There is an interesting new paper with a proposed model of consciousness (Michael H. Herzog, Thomas Kammer, Frank Scharnowski. Time Slices: What Is the Duration of a Percept? PLOS Biology, 2016; 14 (4): e1002433 DOI: 10.1371/journal.pbio.1002433). It reviews various theories and experiments in the literature on the subject. Their model is similar to how I have viewed consciousness for a few years, but with important and interesting differences.
They view consciousness as non-continuous, like the frames of a movie, which has seemed the only way to look at consciousness that fits the knowledge that we have of what appear to happen in the brain. They are not dealing with the neurology though and give space to reasons why people have resisted discrete frame and clung to continuous consciousness.
Another aspect of their theory that I like to hear is that the heavy lifting of perception is done unconsciously. The final product of the unconscious processing is a ‘frame’ of consciousness. This fits with the notion that there is not a conscious mind in the sense that we think of a mind. There is only the unconscious mind or simply the mind. Consciousness is a presentation, a moment of experience to remember, a global awareness of a percept.
I have in the past thought of a best-fit-scenario end point of perception, the stable point that would end the iterations of a complex analog computation and be the perception on which consciousness is based. The authors talk of Bayesian statistical computations stopping when they reach an ‘attractor’. This seems the same basic idea but more amenable to experimentation and modeling.
“…During the unconscious processing period, the brain collects information to solve the ill-posed problems of vision, for example, using Bayesian priors. The percept is the best explanation in accordance with the priors given the input. … One important question is how the brain “knows” when unconscious processing is complete and can be rendered conscious. We speculate that percepts occur when processing has converged to an attractor state. One possibility is that hitting an attractor state leads to a signal that renders the content conscious, similarly to, for example, broadcasting in the global workspace theory. … Related questions are the role of cognition, volition, and attention in these processes. We speculate that these can strongly bias unconscious processing towards specific attractor states. For example, when viewing ambiguous figures, a verbal hint or shifting attention can bias observers to perceive either one of the possible interpretations, each corresponding to a different attractor state.”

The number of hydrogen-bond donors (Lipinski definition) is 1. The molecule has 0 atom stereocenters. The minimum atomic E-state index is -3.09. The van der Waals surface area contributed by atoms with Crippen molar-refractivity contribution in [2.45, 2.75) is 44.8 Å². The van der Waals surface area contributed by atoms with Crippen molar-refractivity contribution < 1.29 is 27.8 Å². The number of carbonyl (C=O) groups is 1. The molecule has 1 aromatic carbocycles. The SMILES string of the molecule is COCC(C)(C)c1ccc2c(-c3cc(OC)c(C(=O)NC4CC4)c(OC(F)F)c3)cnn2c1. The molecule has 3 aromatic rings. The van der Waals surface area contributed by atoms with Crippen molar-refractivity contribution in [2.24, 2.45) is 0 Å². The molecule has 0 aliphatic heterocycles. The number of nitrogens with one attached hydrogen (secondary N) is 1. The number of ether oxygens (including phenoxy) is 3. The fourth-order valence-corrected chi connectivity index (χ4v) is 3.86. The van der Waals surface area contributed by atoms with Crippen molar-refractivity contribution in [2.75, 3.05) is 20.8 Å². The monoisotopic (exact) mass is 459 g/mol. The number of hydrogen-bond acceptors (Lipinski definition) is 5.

The most interesting idea (to me) is that the conscious precept is not a snap shot in a series of snap shots but a constructed slab or slice of time in a series of slices. The frames are of short duration but represent slices of time rather than moments. The implication is that we do not, in any sense, have a direct experience of the world, but a highly processed and codified one.
“All features become conscious simultaneously, and the percept contains all the feature information derived from the various detectors. Hence, (a green line) is not actually consciously perceived as green during its actual (sensual stimulus) but later when rendered conscious. The same holds true for temporal features. The stimulus is not perceived during the 50 ms when it is presented. The stimulus is even not perceived for a duration of 50 ms. Its duration is just encoded as a “number,” signifying that the duration was 50 ms in the same way that the color is of a specific hue and saturation.”
I hope this paper stimulates some ingenious experimentation.